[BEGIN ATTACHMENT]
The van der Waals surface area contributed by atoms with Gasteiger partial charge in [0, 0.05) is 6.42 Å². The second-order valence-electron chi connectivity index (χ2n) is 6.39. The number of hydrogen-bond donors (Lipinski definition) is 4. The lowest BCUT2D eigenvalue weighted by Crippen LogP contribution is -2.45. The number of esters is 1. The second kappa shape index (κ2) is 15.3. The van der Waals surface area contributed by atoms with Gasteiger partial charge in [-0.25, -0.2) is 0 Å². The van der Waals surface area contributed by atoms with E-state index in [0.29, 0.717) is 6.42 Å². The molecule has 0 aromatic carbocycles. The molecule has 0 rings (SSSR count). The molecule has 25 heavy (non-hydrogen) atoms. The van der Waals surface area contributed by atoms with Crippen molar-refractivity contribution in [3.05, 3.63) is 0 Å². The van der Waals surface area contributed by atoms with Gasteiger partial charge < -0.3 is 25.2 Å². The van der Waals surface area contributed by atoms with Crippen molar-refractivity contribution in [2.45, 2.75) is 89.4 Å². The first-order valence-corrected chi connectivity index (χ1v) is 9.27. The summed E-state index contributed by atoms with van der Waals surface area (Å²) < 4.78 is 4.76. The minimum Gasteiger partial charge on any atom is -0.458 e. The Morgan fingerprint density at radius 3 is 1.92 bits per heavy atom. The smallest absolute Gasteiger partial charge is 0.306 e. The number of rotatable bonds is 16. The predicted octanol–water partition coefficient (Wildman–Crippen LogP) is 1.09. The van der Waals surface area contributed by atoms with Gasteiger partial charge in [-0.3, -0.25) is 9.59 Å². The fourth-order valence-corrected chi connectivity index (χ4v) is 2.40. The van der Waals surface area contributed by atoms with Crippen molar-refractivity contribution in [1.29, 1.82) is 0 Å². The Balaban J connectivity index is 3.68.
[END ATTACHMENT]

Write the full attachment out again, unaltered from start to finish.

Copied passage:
The van der Waals surface area contributed by atoms with Gasteiger partial charge in [0, 0.05) is 6.42 Å². The second-order valence-electron chi connectivity index (χ2n) is 6.39. The number of hydrogen-bond donors (Lipinski definition) is 4. The lowest BCUT2D eigenvalue weighted by Crippen LogP contribution is -2.45. The number of esters is 1. The second kappa shape index (κ2) is 15.3. The van der Waals surface area contributed by atoms with Gasteiger partial charge in [-0.25, -0.2) is 0 Å². The van der Waals surface area contributed by atoms with E-state index in [0.29, 0.717) is 6.42 Å². The molecule has 0 aromatic carbocycles. The molecule has 0 rings (SSSR count). The molecule has 25 heavy (non-hydrogen) atoms. The van der Waals surface area contributed by atoms with Crippen molar-refractivity contribution in [3.05, 3.63) is 0 Å². The van der Waals surface area contributed by atoms with Gasteiger partial charge < -0.3 is 25.2 Å². The van der Waals surface area contributed by atoms with Crippen molar-refractivity contribution in [2.45, 2.75) is 89.4 Å². The first-order valence-corrected chi connectivity index (χ1v) is 9.27. The summed E-state index contributed by atoms with van der Waals surface area (Å²) < 4.78 is 4.76. The minimum Gasteiger partial charge on any atom is -0.458 e. The Morgan fingerprint density at radius 3 is 1.92 bits per heavy atom. The smallest absolute Gasteiger partial charge is 0.306 e. The number of rotatable bonds is 16. The predicted octanol–water partition coefficient (Wildman–Crippen LogP) is 1.09. The van der Waals surface area contributed by atoms with Gasteiger partial charge in [-0.3, -0.25) is 9.59 Å². The fourth-order valence-corrected chi connectivity index (χ4v) is 2.40. The van der Waals surface area contributed by atoms with Crippen molar-refractivity contribution in [1.29, 1.82) is 0 Å². The Balaban J connectivity index is 3.68.